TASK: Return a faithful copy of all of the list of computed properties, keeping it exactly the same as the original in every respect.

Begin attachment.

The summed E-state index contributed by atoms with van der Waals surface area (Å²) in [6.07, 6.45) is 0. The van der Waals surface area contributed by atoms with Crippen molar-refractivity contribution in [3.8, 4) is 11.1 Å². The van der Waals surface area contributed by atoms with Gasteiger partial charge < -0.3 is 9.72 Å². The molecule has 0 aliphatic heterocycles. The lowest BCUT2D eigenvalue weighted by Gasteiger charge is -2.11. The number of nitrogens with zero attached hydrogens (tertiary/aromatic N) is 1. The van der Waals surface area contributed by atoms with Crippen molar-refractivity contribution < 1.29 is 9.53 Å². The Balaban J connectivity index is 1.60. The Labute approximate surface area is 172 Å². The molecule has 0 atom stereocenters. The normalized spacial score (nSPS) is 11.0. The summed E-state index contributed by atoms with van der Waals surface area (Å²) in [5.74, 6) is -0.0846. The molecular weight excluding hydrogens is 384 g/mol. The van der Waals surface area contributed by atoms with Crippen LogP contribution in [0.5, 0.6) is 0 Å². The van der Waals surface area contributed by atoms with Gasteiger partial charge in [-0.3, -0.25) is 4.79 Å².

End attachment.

The summed E-state index contributed by atoms with van der Waals surface area (Å²) in [6.07, 6.45) is 0. The van der Waals surface area contributed by atoms with Crippen molar-refractivity contribution in [3.8, 4) is 11.1 Å². The van der Waals surface area contributed by atoms with Gasteiger partial charge < -0.3 is 9.72 Å². The molecule has 0 aliphatic heterocycles. The lowest BCUT2D eigenvalue weighted by Gasteiger charge is -2.11. The number of nitrogens with zero attached hydrogens (tertiary/aromatic N) is 1. The van der Waals surface area contributed by atoms with Crippen molar-refractivity contribution < 1.29 is 9.53 Å². The Balaban J connectivity index is 1.60. The Labute approximate surface area is 172 Å². The molecule has 0 atom stereocenters. The normalized spacial score (nSPS) is 11.0. The summed E-state index contributed by atoms with van der Waals surface area (Å²) in [5.74, 6) is -0.0846. The molecular weight excluding hydrogens is 384 g/mol. The van der Waals surface area contributed by atoms with Crippen LogP contribution in [0.5, 0.6) is 0 Å². The van der Waals surface area contributed by atoms with Gasteiger partial charge in [-0.3, -0.25) is 4.79 Å².